(Reuters) - Gold edged lower on Thursday but was en route to its best month since 2016 on the massive amounts of stimulus from governments worldwide intended to stem the economic damage caused by the COVID-19 outbreak.
Bullion tends to benefit from widespread stimulus measures as it is often seen as a hedge against inflation and currency debasement.
“Gold has already received most of its supportive news and in my opinion that might cause a very light pull back, a little consolidation. In the short-term you might not have that additional boost to prices,” said David Meger, director of metals trading at High Ridge Futures.
Spot gold fell 0.5% to $1,703.49 per ounce at 11:30 a.m. EDT (1530 GMT). U.S. gold futures rose 0.2% to $1,717.20 per ounce.
Gold has risen more than 8% so far this month.
Data showed millions more Americans filed claims for unemployment benefits last week, suggesting layoffs were spreading to industries that were not initially directly impacted by business closures and disruptions related to the coronavirus.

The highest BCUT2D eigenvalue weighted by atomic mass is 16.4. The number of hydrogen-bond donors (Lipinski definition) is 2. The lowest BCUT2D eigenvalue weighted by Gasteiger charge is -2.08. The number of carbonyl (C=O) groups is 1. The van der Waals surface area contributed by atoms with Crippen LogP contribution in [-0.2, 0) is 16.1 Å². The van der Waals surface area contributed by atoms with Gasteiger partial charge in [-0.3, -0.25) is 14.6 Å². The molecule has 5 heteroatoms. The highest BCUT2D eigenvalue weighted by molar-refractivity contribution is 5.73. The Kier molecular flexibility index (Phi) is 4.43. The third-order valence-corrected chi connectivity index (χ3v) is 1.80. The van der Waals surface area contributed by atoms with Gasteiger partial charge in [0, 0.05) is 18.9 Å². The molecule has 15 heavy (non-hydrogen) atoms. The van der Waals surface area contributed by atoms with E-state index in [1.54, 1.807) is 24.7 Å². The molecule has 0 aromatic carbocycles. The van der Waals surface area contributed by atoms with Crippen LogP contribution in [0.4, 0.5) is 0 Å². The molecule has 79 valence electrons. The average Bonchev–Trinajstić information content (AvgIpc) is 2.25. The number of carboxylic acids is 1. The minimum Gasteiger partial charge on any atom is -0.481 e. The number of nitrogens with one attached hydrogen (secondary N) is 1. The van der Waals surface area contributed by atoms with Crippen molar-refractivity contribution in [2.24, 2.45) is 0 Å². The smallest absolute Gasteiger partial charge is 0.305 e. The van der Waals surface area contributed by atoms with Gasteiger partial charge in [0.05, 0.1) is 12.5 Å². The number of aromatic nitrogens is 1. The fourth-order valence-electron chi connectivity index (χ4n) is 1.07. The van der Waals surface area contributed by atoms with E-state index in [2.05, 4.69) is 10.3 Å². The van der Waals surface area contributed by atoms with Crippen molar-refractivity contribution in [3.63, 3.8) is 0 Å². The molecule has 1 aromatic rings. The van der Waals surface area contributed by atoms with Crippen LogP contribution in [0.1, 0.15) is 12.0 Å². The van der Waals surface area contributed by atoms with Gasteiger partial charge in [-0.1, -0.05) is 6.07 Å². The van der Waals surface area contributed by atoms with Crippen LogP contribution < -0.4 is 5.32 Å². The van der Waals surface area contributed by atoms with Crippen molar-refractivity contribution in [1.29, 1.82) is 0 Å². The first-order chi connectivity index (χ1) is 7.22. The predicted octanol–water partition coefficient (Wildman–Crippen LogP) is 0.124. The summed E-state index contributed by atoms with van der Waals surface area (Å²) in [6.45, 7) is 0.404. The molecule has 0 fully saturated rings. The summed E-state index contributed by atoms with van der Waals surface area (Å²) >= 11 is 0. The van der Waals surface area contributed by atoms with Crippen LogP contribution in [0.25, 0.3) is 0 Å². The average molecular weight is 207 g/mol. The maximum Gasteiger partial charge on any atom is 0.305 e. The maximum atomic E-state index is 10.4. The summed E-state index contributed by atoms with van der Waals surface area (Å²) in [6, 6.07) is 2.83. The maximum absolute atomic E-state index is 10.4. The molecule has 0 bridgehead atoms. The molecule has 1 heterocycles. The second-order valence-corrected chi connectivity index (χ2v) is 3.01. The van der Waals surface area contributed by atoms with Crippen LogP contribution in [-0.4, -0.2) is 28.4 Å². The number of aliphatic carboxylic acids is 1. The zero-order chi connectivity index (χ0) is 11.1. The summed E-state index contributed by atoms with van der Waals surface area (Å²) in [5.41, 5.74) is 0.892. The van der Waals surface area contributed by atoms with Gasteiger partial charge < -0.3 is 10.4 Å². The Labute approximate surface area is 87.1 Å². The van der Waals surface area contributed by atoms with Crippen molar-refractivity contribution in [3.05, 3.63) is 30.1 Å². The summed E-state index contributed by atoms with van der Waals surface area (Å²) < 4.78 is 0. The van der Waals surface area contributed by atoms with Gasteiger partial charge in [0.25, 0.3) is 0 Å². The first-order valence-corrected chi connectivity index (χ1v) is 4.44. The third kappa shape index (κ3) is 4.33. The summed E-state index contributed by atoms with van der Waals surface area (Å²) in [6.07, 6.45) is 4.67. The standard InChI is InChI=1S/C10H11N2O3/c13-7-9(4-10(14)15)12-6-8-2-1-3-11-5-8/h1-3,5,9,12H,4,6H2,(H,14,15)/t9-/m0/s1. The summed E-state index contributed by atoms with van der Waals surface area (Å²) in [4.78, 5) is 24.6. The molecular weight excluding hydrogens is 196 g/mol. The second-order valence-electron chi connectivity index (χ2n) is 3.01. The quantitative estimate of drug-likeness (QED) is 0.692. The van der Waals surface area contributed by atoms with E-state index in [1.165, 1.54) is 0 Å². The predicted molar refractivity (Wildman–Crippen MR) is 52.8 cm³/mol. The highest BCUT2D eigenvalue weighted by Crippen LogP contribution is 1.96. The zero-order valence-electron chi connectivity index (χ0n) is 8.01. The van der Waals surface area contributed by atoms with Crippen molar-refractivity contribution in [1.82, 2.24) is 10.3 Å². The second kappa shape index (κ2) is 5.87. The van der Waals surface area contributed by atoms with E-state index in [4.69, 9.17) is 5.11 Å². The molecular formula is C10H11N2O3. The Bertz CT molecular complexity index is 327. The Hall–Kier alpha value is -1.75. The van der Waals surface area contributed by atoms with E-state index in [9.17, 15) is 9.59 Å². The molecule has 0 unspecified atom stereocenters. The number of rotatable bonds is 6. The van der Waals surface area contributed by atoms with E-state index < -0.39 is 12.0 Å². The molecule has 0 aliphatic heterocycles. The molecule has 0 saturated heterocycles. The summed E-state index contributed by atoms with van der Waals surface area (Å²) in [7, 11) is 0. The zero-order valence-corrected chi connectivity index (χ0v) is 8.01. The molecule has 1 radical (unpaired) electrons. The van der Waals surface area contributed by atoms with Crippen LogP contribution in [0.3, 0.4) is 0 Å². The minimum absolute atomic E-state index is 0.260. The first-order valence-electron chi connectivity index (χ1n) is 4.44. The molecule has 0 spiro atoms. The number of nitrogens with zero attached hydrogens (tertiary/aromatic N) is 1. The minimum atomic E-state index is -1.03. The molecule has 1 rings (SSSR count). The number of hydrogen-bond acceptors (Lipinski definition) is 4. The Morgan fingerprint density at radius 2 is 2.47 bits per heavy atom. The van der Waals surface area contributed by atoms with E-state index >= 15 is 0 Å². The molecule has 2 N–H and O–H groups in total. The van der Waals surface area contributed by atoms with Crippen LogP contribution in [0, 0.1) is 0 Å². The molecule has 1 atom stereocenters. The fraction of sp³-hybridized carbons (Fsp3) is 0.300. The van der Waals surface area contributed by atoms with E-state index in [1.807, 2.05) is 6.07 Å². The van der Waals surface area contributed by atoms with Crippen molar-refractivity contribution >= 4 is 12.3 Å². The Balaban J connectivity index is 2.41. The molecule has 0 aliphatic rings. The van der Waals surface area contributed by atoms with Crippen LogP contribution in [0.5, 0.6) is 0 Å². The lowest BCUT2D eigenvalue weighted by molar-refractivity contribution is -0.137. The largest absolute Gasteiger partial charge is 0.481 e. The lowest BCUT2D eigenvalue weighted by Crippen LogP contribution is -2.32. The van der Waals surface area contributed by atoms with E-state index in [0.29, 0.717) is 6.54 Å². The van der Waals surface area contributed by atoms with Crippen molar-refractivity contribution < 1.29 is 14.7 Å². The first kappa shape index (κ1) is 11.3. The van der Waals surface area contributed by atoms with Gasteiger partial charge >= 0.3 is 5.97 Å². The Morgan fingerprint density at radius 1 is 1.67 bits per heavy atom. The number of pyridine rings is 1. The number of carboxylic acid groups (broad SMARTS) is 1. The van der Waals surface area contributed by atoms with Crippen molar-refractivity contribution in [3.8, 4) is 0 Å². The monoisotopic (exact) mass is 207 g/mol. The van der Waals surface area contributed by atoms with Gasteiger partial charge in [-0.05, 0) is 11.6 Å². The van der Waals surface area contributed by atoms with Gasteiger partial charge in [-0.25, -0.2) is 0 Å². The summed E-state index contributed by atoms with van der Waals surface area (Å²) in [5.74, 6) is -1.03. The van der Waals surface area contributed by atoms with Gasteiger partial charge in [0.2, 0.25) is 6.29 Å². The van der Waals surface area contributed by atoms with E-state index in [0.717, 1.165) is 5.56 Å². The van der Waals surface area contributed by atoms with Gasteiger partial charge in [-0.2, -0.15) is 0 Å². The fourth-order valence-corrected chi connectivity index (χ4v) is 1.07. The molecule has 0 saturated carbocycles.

“The jobless claims are clearly probably one of the most dramatic economic indicators of how we’ve been affected by the coronavirus and I don’t see those jobless claims turning around quickly once we begin to reopen,” Meger added.
On Wednesday, the Fed kept interest rates near zero and promised to expand emergency programmes as needed to help the battered economy.
Lower interest rates reduce the opportunity cost of holding non-yielding gold, which is seen as a safe investment during times of economic turmoil.
Massive stockpiling of gold by investors spooked by the outbreak offset a collapse in jewellery production to keep global demand for the metal stable in the first three months of 2020, the World Gold Council said on Thursday.
“Investors remain confident about a relatively quick solution to coronavirus, although it is now abundantly clear that central banks will be forced to print a large amount of money,” ActivTrades chief analyst Carlo Alberto De Casa said in a note.
“From a technical point of view, a clear climb above the resistance placed at $1,730-$1,735, which has already been tested twice earlier this month, will create space for further rallies in gold.”
Elsewhere, palladium climbed 1.8% to $1,970.47 per ounce, and platinum gained 0.7% to $780.35. Silver slipped 1.6% to $15.12 per ounce.
Reporting by Eileen Soreng in Bengaluru; Editing by Chris Reese